In this case, big brother behind the former Iron Curtain is Chelsea-owner Abramovich, ranked by Forbes last year as the world's 15th-richest man at $23.5 billion. Abramovich is now reported by Moscow newspaper Izvestia to be worth $3.3 billion.
The Associated Press: Roman Abramovich: Russian oligarch controls an Oregon steel plant.
Abramovich still lives the high life. He's suing the Sunday Times in London for suggesting he wants to sell Chelsea, a Premier League team.
The Evening Standard, a London newspaper recently acquired by a former KGB colonel, says Abramovich is building the world's largest pleasure vessel. The ship, named Eclipse for upstaging his current fleet, will have multiple helicopter pads, a submarine, a missile-detection system and anti-piracy equipment, the Standard says.
Evraz Group, Russia's largest steelmaker, is struggling with enormous foreign debt resulting from almost $8 billion in acquisitions abroad. Russia's state bailout agency, chaired by Putin, has loaned Evraz $1.8 billion to refinance its foreign debts. Asia Times reports Evraz is using the funds to avoid forfeiting its properties such as Evraz Oregon Steel to foreign banks that hold the mortgages.
As it accepts government support, Evraz has cut steel production at home more sharply than abroad, raising questions whether Moscow protects oligarchs at the expense of Russian workers. The Kremlin, which has allowed the billionaires to flourish as long as they serve state aims, apparently hasn't required them to secure bailouts with personal assets. Evraz shares have plunged, from a $125.50 high in May to an $11.60 close Friday on the London Stock Exchange. The collapse complicates Evraz's attempt to buy a Chinese steelmaker, Delong Holdings Ltd.
Two oligarchs, Norilsk Nickel shareholders Vladimir Potanin and Oleg Deripaska, propose merging their company with Evraz, mining-and-metals firm Metalloinvest, steel-and-coal producer Mechel and potash-producer Uralkali. The deal could also include Russia's VSMPO-Avisma, whose titanium customers include Boeing's Gresham plant.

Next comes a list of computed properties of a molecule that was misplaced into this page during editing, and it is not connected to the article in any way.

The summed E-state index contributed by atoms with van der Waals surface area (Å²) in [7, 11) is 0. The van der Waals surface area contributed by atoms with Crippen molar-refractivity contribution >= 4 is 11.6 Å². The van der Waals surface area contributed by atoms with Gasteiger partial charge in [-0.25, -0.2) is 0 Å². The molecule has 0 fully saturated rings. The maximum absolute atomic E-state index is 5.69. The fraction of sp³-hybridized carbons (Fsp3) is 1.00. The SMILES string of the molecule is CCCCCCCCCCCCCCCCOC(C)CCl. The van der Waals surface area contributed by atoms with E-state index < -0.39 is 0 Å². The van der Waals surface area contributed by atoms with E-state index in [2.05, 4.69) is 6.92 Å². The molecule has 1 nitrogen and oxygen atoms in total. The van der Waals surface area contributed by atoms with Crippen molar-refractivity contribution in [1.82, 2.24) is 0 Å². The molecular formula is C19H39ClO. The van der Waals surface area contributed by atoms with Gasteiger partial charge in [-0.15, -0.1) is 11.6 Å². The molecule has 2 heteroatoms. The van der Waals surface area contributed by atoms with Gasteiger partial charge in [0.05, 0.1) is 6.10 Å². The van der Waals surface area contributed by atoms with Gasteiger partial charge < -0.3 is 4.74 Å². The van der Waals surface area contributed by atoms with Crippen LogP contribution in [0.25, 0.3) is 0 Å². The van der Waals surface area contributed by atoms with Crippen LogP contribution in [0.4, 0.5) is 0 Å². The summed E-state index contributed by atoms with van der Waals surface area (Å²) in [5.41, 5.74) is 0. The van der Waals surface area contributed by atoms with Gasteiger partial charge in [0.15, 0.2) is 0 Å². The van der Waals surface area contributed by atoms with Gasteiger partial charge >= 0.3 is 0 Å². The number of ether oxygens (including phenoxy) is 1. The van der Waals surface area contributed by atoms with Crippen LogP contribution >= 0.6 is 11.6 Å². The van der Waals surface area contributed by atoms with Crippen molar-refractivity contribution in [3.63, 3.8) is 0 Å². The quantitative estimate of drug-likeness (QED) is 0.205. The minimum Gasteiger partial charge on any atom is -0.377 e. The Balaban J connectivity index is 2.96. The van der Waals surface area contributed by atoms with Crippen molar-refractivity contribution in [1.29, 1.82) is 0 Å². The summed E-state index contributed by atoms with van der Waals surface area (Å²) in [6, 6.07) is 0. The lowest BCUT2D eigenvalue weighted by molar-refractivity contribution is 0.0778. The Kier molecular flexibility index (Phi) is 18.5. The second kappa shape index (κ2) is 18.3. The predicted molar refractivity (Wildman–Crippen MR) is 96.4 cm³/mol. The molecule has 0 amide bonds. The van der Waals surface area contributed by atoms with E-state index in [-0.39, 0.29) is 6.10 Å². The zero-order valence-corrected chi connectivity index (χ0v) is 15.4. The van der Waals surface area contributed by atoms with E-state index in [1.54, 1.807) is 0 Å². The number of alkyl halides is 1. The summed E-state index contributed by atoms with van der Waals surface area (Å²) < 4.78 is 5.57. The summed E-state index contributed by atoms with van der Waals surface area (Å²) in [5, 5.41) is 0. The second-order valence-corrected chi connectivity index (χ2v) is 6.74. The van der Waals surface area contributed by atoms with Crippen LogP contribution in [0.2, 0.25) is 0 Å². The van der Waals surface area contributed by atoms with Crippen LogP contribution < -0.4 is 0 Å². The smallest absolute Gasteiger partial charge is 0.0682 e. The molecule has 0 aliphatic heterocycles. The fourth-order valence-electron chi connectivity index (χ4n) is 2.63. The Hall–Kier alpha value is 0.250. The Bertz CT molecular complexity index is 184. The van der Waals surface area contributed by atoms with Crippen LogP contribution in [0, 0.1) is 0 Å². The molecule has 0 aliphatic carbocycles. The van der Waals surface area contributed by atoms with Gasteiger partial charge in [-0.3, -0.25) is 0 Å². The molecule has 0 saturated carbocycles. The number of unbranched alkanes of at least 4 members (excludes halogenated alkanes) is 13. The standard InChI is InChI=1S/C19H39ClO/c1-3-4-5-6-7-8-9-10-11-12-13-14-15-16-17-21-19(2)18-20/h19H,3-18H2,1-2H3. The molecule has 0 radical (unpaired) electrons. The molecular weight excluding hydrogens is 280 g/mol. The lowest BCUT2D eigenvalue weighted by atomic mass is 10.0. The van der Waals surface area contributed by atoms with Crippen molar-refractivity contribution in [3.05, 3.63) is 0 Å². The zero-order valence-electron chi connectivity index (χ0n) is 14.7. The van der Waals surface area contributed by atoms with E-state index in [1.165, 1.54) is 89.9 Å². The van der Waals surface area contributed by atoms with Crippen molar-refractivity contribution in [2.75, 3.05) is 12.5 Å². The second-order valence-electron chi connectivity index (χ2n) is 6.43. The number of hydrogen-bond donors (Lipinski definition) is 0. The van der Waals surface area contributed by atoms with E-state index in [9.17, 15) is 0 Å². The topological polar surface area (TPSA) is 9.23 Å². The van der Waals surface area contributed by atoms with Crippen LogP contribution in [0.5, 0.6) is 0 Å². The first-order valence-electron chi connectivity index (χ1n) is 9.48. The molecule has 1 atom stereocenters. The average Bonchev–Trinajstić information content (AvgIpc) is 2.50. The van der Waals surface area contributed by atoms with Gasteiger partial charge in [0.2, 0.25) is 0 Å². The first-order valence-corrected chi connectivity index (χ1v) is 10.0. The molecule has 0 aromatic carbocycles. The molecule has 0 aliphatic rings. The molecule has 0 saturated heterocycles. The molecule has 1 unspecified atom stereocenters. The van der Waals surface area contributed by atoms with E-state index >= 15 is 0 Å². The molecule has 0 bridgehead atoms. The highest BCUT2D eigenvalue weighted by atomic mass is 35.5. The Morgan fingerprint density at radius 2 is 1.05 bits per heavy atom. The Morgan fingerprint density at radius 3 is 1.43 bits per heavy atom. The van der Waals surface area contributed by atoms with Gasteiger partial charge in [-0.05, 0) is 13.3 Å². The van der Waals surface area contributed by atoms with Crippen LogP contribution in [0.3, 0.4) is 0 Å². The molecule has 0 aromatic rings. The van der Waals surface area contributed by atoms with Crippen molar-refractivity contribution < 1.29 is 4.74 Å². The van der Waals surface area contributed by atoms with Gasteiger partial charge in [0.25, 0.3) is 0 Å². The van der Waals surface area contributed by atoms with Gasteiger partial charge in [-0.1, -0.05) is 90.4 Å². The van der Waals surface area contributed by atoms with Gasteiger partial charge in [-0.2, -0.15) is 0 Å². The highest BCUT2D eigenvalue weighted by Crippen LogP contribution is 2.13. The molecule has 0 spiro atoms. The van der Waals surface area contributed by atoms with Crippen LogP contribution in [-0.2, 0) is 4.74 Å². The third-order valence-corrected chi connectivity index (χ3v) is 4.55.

Russia's government -- through its arms agency, Russian Technologies -- would receive a 25 percent stake plus one share of stock in the merged colossus in return for liquidating debts.
Putin backs merger
Putin signaled his support for the merger during his opening remarks at the Davos Economic Forum on Jan. 28. The behemoth would be large enough to compete with Australian-British giants Rio Tinto and BHP Billiton, a long-held dream of Russian tycoons.
But Alexei Ulyanov, Russian Antimonopoly Service industrial-monitoring director, criticizes the idea of government involvement in a giant conglomerate. "This would be a monster comparable in size to Gazprom," said Ulyanov, referring to Russia's largest company.
Moscow analyst Michael Kavanagh, of Uralsib Equity Research, sees advantages in creating a diversified Russian metals-and-mining colossus. The vast company could attract low-cost capital, he says, and spread risk across numerous countries and commodities. But Kavanagh says Moscow will likely bundle more distressed metals companies before including Evraz.
There are limits to Putin's embrace of mergers. He told his Davos audience that the Soviet Union found state control of industry didn't work. "This made the Soviet economy totally uncompetitive," Putin said. "This lesson cost us dearly. I am sure nobody wants to see it repeated."